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  • People queue to exchange and deposit their old high denomination banknotes outside a bank in Guwahati, India November 12, 2016.Reuters file
  • People queue up outside a bank to exchange demonetised Rs 1000 and 500 notes on Nov 17, 2016.IANS
  • People wait to enter a bank in Mumbai, India, November 10, 2016. The spike in bank deposits as a result of demonetisation of high-value currencies will also contribute to rising MF investments by retail investors but it is difficult to estimate the proportion, says Aashish P Somaiyaa, MD&CEO of Motilal Oswal Asset Management Company Limited.Reuters File
  • New Rs 500 denomination currency note.IANS
  • All denominations of currency notes will be reintroduced with new design and features.Twitter/RBI

Prime Minister Narendra Modi's "surgical strike" on black money in the form of scrapping Rs 500 and Rs 1,000 notes on November 8 has given an indication of how cash-hungry Indians are, notwithstanding the push for plastic. In a span of nine days, (November 10 and 18), Indians withdrew Rs 1,03,316 crore, or approximately $15.2 billion. 

"People have withdrawn from Nov 10 - 18, ₹ 1,03,316 crore from their accounts either over the counter or through ATMs," tweeted Arjun Ram Meghwal, minister of state for finance, on Monday.

Indians got a 50-day window (November 10 to December 30) to exchange the notes declared defunct on November 8 at banks and post offices.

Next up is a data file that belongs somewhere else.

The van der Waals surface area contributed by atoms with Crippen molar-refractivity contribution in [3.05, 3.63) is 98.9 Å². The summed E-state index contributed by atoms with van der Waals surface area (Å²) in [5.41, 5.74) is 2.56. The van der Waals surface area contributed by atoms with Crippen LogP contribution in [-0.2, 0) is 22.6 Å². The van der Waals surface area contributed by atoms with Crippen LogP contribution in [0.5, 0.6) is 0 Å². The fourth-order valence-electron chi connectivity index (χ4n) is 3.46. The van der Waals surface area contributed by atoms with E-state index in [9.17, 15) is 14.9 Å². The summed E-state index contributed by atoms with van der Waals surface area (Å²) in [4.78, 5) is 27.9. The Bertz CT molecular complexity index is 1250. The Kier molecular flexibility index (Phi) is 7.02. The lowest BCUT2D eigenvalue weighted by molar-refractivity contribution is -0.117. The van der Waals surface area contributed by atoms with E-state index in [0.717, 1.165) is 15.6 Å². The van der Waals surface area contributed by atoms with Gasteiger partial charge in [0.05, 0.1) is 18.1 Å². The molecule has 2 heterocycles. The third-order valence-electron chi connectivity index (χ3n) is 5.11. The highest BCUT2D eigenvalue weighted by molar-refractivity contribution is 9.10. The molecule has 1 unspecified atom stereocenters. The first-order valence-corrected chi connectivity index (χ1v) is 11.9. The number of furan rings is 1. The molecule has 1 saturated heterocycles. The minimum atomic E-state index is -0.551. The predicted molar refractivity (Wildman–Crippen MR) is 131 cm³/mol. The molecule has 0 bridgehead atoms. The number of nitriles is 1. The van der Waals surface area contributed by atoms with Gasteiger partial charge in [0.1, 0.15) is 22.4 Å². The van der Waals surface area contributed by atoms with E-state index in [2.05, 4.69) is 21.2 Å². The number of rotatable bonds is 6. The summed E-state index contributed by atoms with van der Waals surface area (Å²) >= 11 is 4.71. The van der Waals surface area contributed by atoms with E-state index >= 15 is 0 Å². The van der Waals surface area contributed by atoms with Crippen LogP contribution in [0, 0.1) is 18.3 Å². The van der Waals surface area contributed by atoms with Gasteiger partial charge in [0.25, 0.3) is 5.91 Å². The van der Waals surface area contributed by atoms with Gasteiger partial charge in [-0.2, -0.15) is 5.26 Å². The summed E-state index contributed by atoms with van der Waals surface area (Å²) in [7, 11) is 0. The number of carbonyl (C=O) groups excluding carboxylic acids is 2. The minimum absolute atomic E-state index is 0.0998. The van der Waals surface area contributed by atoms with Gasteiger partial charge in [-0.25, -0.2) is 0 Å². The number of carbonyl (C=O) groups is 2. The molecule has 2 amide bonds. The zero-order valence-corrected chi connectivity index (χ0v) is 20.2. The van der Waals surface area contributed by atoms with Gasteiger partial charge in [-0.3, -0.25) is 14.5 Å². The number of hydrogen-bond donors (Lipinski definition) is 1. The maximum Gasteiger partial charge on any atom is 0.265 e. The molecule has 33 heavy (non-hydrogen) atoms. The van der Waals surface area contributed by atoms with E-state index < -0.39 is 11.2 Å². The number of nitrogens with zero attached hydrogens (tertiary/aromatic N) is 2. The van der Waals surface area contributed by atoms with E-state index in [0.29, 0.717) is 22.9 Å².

The rush for withdrawing cash that is still prevalent in many parts of the country for commercial transactions has also resulted in some deaths at queues and other places, besides triggering a wave of protests by the opposition parties. 

The decision, referred to as demonetisation, has been criticised by some analysts and sections of the foreign media.

Ruchir Sharma, the chief global strategist of Morgan Stanley, wrote that India could have opted for a less radical step than creating an economic chaos.

"Scrapping large bills may destroy some hidden wealth today, but the black economy will start regenerating itself tomorrow in the absence of deeper changes in the culture and institutions that foster it," he said in a blog post.

The Economist also criticised the move. "The surprise scrapping of what amounted to 86% of the cash in circulation could, in fact, turn out to be the worst mistake of Mr Modi's career," the London-based weekly wrote. 

The impact of the move has also been felt by the stock markets and the Indian rupee that plunged to a nine-month low last Friday.

Analysts are also of the few that India, currently the world's fastest-growing economy, could experience a slowdown as a result of the consequence of Modi's "surgical strike."

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